At least 340 of those residents have signed a MoveOn online petition asking new County Executive Marc Elrich to take action on the relocation of the depot. Residents in Aspen Hill and Rockville were up in arms just a few years ago, when it was revealed that the County Council had approved the plan and agreement with developers at Shady Grove without actually identifying a new site for the bus depot before doing so.

This led to protests and tense community meetings, including one where former Councilmember George Leventhal admitted to the crowd that he had voted "Yes" on the Shady Grove scheme without actually reading the text of the bill first. The County tried to move it to a historic African-American site in Rockville on Mannakee Street first. When that triggered outcry from the community, they secretly purchased another site in East Rockville where there are a large number of African-American residents. That caused a second round of protests.

Avery Road property owned by MCPS was also considered, with the idea of moving a juvenile education facility to the former English Manor site in Aspen Hill to make way for a depot, reigniting a firestorm of opposition in that community. Councilmember Hans Riemer advocated studying a former landfill site in Olney, before the whole issue was tabled as election season neared. Rockville, Aspen Hill and Olney residents emphatically stated the depot should remain where it is, putting them on a collision course with the interests of residents around the existing site. Most elected officials realize that any vote on either keeping the depot where it is, or moving it, could be a career-ending one.

With the new advocacy effort from Shady Grove and Derwood, County officials may be forced once again to reopen this "third rail" issue. The County is facing not only angry constituents who live near the current and potential bus depot sites, but also legal action by the developers with whom they had made the agreement years ago. Riemer famously stated almost three years ago that he and the Council "taken ownership of the problem."

Silver Spring construction update: Palisades Lounge (Photos)

The sign out front has been up for months at the future Palisades Lounge at 8211 Georgia Avenue in Silver Spring. But now we're getting our first look at the results of the construction inside. As you may recall, this space was previously occupied by a paint store.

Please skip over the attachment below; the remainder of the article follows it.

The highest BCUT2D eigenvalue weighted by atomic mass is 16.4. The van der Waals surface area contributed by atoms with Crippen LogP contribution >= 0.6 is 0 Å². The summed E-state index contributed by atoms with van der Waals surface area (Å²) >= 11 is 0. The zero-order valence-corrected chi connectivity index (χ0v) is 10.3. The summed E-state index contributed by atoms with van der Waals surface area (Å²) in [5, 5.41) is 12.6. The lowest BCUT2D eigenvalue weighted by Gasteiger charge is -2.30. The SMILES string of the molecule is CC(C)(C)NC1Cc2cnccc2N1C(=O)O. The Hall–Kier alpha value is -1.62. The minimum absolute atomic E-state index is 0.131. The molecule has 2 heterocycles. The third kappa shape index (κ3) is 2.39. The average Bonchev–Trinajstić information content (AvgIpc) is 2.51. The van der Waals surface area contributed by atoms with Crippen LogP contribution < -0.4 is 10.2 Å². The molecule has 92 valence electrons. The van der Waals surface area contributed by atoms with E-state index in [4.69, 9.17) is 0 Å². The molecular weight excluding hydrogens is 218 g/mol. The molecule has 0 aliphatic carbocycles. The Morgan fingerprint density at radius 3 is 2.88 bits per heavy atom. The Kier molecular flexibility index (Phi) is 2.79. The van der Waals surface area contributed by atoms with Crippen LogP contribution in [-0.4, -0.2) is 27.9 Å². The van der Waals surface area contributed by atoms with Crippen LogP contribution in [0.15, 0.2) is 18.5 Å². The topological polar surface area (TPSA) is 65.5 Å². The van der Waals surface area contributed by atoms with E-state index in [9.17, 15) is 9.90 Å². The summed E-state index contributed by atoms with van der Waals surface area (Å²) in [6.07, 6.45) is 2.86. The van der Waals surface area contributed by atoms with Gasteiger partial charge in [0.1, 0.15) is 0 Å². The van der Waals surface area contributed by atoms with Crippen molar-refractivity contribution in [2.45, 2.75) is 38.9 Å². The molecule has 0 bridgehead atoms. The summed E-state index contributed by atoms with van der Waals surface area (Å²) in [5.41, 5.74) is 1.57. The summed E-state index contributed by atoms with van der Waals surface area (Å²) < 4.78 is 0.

Friday, February 22, 2019

Aspen Hill Club vehicle burglary suspects sought (Photos)

Montgomery County police released photos of suspects they allege broke into a vehicle parked at the Aspen Hill Club at 14501 Homecrest Road on January 29, 2019. Detectives say the thieves took credit cards from the vehicle, and later used them to make purchases in Lanham.

Anyone with information about the suspects or this crime is asked to contact the Montgomery County Department of Police – 4th District Patrol Investigations Unit at 240-773-5522. Those who wish to remain anonymous may call Crime Solvers of Montgomery County toll-free at 1-866-411-TIPS (8477). Crime Solvers will pay a cash reward of up to $10,000 for information provided to them that leads to an arrest for this crime.

Thursday, February 21, 2019

MoCo fumbles three more: Blackboard, HalioDX, Idemia headed to Virginia

Montgomery County officials have blown it yet again. Just three months after failing to bring 25,000 Amazon jobs to our moribund County, they fumbled the ball on three more corporate headquarters sweepstakes. Blackboard, a high-profile education technology firm, will relocate its Washington, D.C. global headquarters to Plaza America in Reston. Biotech firm HalioDX chose Richmond over North Carolina, in its final North American headquarters decision. And Paris-based Idemia, a biometric augmented identity firm, is relocating its North American headquarters from Boston to Reston, as well.

The moves will bring hundreds of additional high-wage jobs to Fairfax County, and Idemia has promised to add 90 new high-wage jobs to the new HQ. Why did both firms choose Reston over Montgomery County? The answers are the same as usual: lower business costs, and superior infrastructure access in Virginia.